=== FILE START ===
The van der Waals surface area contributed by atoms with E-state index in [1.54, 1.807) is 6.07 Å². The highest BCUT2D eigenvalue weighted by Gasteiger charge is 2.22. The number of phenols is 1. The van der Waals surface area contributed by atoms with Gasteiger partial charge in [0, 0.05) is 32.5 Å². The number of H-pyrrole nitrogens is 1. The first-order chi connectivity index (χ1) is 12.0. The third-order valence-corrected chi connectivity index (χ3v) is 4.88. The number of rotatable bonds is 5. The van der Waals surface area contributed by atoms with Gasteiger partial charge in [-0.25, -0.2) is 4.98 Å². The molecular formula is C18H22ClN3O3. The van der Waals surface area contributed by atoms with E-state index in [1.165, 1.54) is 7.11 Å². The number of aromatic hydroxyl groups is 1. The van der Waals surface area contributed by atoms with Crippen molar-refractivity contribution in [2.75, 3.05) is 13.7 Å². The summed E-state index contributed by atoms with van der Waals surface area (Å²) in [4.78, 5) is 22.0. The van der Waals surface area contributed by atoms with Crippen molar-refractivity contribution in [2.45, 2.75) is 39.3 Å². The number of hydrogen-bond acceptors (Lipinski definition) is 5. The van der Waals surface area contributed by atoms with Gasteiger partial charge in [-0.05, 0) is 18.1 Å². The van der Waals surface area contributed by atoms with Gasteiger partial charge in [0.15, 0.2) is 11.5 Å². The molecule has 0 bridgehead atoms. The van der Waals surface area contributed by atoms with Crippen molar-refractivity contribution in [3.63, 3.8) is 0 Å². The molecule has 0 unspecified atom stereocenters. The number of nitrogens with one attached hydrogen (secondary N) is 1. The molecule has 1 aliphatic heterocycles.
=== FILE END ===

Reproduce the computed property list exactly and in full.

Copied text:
The van der Waals surface area contributed by atoms with E-state index in [1.54, 1.807) is 6.07 Å². The highest BCUT2D eigenvalue weighted by Gasteiger charge is 2.22. The number of phenols is 1. The van der Waals surface area contributed by atoms with Gasteiger partial charge in [0, 0.05) is 32.5 Å². The number of H-pyrrole nitrogens is 1. The first-order chi connectivity index (χ1) is 12.0. The third-order valence-corrected chi connectivity index (χ3v) is 4.88. The number of rotatable bonds is 5. The van der Waals surface area contributed by atoms with Gasteiger partial charge in [-0.25, -0.2) is 4.98 Å². The molecular formula is C18H22ClN3O3. The van der Waals surface area contributed by atoms with E-state index in [1.165, 1.54) is 7.11 Å². The number of aromatic hydroxyl groups is 1. The van der Waals surface area contributed by atoms with Crippen molar-refractivity contribution in [2.75, 3.05) is 13.7 Å². The summed E-state index contributed by atoms with van der Waals surface area (Å²) in [4.78, 5) is 22.0. The van der Waals surface area contributed by atoms with Crippen molar-refractivity contribution in [2.45, 2.75) is 39.3 Å². The number of hydrogen-bond acceptors (Lipinski definition) is 5. The van der Waals surface area contributed by atoms with Gasteiger partial charge in [-0.05, 0) is 18.1 Å². The van der Waals surface area contributed by atoms with Gasteiger partial charge in [0.15, 0.2) is 11.5 Å². The molecule has 0 bridgehead atoms. The van der Waals surface area contributed by atoms with Crippen molar-refractivity contribution in [3.63, 3.8) is 0 Å². The molecule has 0 unspecified atom stereocenters. The number of nitrogens with one attached hydrogen (secondary N) is 1. The molecule has 1 aliphatic heterocycles.